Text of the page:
- Resetting your mind and imagining yourself coming into something new from a point of zero knowledge is virtually impossible. At best you are able to think really hard and analyse particular words and instructions to make sure there is a logical progression to them, but that's not good enough because it doesn't take into account exactly how people learn and the pressures they are under.
- Generally it's really difficult to really know how much a user already knows, how they will learn new things, how fast they can learn, what specifically they will be trying to do in what order, and what their capabilities ultimately will be.
As I wrote, getting a complete understanding of how user's will see things is impossible. But it is possible to get closer than you probably are.
For me personally, a difficulty I had a few years ago when developing ocPortal 4 was that I had worked insanely hard for a number of years, and not really been much of a customer to other companies. When relating to customers it helps a lot if you have actual experience being a customer of something that is likely to come with a similar kind of complexity and a similar (or higher) kind of level of expectation. It helps build an appreciation for what you need to aim for, and what to avoid.
It's for this reason that I decided to go through the experiencing of switching to a Mac, back when Macs were just starting to gain mainstream popularity amongst serious computer users but were still a bit mysterious. I decided to be ultra-critical, to expect a perfect experience, and to let 'negative' emotions run if things weren't perfect and 'positive' ones when I found things a pleasure to use. Apple had a reputation for a joyful experience, so it was a great field test for all this, and a great opportunity to learn a thing or two.
Using a Mac exposed me to some very different computing concepts, and some really great user interfaces (as well as some not so great ones). I'm not sure if it led me to make many specific changes to ocPortal (a lot of changes would have happened regardless, as the web design industry has moved forward together in terms of quality), but it generally raised the sophistication of my outlook. It proved to me that computers should be (and can be) fun, and if an experience is enjoyable then users are more likely to be patient during the learning process. It taught me a thing or two about visual metaphors too. Generally, it gave me a new way to look at user interfaces and gauge them.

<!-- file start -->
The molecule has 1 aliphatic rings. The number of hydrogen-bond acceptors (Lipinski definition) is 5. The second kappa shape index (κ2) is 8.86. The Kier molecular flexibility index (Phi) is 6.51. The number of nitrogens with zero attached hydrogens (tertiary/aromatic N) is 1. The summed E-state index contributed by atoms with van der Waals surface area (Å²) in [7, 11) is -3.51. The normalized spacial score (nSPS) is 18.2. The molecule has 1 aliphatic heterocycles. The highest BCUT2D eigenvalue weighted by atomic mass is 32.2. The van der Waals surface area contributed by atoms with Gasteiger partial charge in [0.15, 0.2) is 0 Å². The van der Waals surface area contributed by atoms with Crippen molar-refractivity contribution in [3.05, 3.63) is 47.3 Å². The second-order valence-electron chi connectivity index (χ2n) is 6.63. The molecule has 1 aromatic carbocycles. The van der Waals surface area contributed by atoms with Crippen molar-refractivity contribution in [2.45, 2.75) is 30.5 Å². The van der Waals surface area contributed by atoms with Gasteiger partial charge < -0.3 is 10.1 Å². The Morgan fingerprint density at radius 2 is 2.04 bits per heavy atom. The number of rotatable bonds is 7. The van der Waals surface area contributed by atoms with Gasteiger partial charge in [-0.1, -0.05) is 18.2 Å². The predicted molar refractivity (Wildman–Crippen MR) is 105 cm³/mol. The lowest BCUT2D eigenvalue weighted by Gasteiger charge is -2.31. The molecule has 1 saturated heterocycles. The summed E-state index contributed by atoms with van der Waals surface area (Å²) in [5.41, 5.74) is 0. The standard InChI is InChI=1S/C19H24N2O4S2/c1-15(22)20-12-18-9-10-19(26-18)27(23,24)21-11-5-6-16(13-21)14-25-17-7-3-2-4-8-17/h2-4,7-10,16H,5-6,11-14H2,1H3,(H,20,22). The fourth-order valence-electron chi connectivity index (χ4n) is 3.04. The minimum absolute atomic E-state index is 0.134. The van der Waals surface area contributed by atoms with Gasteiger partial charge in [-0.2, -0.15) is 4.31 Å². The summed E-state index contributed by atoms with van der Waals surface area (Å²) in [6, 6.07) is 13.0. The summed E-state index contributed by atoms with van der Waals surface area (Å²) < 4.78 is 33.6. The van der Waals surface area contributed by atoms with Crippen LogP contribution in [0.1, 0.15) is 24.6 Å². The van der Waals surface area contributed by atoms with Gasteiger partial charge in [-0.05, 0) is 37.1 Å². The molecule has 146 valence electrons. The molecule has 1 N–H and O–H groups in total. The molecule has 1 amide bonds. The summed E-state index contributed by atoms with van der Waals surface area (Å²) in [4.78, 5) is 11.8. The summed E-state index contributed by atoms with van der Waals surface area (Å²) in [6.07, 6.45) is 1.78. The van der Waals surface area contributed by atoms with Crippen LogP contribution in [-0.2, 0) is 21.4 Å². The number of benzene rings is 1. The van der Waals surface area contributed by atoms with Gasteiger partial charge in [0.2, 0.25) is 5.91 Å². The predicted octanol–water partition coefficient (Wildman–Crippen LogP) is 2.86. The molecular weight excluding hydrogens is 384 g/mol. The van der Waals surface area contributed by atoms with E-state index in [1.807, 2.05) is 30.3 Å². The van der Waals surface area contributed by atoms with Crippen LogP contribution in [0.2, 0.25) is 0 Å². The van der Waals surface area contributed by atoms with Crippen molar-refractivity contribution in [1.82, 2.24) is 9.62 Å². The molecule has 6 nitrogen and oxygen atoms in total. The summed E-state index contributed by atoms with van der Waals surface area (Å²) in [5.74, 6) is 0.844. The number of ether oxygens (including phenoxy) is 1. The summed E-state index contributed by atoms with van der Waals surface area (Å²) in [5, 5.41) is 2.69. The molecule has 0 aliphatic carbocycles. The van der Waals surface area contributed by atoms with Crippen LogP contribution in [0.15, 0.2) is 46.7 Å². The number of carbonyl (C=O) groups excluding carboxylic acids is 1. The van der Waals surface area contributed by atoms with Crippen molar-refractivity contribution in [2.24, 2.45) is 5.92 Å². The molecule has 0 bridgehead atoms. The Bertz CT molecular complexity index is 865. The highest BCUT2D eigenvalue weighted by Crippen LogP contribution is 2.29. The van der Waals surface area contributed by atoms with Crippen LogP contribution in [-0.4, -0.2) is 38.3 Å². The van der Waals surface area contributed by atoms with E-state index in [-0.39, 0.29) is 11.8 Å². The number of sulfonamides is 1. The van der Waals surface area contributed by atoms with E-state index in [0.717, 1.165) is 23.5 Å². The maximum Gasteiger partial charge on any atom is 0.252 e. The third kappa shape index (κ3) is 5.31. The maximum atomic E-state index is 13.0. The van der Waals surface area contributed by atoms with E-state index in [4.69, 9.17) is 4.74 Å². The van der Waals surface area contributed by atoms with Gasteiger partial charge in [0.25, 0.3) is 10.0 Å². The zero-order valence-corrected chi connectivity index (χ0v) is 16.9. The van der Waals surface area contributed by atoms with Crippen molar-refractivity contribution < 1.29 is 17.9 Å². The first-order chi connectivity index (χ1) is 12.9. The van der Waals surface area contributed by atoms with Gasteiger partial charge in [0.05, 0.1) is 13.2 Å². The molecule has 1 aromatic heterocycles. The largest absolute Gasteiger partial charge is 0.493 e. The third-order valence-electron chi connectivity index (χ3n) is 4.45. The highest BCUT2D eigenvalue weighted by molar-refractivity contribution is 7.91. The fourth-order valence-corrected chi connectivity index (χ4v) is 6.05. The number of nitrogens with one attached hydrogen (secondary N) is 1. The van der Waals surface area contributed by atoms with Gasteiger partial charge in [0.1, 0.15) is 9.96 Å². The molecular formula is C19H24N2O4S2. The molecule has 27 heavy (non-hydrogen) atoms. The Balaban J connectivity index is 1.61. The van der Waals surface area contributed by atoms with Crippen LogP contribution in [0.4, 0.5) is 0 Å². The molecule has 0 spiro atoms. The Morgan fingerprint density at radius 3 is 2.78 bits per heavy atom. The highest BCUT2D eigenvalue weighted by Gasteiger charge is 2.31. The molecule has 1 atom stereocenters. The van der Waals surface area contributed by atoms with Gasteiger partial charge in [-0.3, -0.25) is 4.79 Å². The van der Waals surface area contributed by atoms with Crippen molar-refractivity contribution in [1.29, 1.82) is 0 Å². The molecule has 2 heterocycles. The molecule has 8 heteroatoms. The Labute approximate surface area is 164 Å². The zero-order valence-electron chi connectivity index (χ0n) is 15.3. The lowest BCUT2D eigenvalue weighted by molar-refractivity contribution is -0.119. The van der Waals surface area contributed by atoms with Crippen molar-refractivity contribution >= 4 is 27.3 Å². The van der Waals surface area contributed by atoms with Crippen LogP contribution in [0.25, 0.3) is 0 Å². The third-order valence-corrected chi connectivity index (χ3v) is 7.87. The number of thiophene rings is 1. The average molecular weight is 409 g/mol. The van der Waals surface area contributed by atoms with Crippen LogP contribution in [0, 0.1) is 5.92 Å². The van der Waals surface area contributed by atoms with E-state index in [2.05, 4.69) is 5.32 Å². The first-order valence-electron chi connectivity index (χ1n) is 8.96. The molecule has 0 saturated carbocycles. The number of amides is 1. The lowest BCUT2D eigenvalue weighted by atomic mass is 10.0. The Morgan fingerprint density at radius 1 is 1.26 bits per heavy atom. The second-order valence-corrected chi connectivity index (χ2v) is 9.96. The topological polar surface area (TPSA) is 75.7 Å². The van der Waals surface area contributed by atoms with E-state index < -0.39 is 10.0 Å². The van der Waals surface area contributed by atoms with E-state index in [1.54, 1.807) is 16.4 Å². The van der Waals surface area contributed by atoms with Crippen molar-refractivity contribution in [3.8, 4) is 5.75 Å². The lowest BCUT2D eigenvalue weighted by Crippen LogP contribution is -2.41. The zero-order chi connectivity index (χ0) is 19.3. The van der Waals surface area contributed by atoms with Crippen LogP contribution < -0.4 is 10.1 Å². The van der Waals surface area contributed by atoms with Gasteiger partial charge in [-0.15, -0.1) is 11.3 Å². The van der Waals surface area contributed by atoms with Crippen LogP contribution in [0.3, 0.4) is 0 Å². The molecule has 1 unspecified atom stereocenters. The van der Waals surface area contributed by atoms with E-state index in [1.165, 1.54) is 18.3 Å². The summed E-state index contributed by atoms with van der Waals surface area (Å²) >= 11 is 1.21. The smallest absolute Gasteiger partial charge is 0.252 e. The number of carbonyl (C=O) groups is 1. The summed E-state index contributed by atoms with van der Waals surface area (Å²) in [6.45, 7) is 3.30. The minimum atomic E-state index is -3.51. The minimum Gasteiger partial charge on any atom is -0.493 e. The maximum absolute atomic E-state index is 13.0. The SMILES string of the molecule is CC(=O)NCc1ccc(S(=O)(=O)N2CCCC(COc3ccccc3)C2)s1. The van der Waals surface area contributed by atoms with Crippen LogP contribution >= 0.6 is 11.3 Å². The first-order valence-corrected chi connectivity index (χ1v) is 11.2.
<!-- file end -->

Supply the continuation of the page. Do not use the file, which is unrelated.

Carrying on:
So my advice to anybody reading is to try something similar. Measure your own business/website through the lens of something else. Don't just head to a competitor because that is never going to be a new and pure experience for you, there will be too many emotions and too much pre-knowledge (this said, you should always monitor competitors, for obvious other reasons).
My next step for better relating to customers was even crazier…
I had been programming computers for 18 years around this point, and it had been quite a while since I really had to learn anything significant that was new. Sure, I'd taught myself a few business disciplines, and kept up to date with professional stuff, but I hadn't done anything really hard. If you do something long enough, you start to forget how hard it actually was to learn. Especially if you'd started really young and weren't under any kind of pressure back then. It's very easy for an experienced programmer to think “well, I'm here writing hundreds of thousands of lines of code, architecting this complex project, building up knowledge of dozens of technologies and programming languages, tracking changes across whole industries – how hard can it really be to learn just one product that has a graphical interface”. The truth is that 18 years of programming makes you more than expert, and your abilities and technical learning rate are going to be utterly incomparable (i.e. not even on any kind of shared scale) compared to people without that. So, it was time to really come out of my comfort zone and see what it was like to learn a new discipline.
This is why I decided to learn the guitar. It worked very well as a way to pull me back down to Earth, playing (no pun intended) to many of my weaknesses: multi-tasking, subconscious coordination, non-qualitative memory, and patience (I'm very impatient doing things if I'm not making something that I can see taking form). I am proud to say I am a pretty dreadful guitar player. I can play a few basic things, but I'll make a mistake about every seven notes/chords.
This was very effective in giving me a fresh perspective and letting me see again just how hard it can be to pick something up that is new, especially if you don't have a big natural talent for it.
So, try new things, push yourself, step outside your comfort zone. It's a great technique!
This was article 7 of 8 in my "Entrepreneur reality check" series of blog posts.
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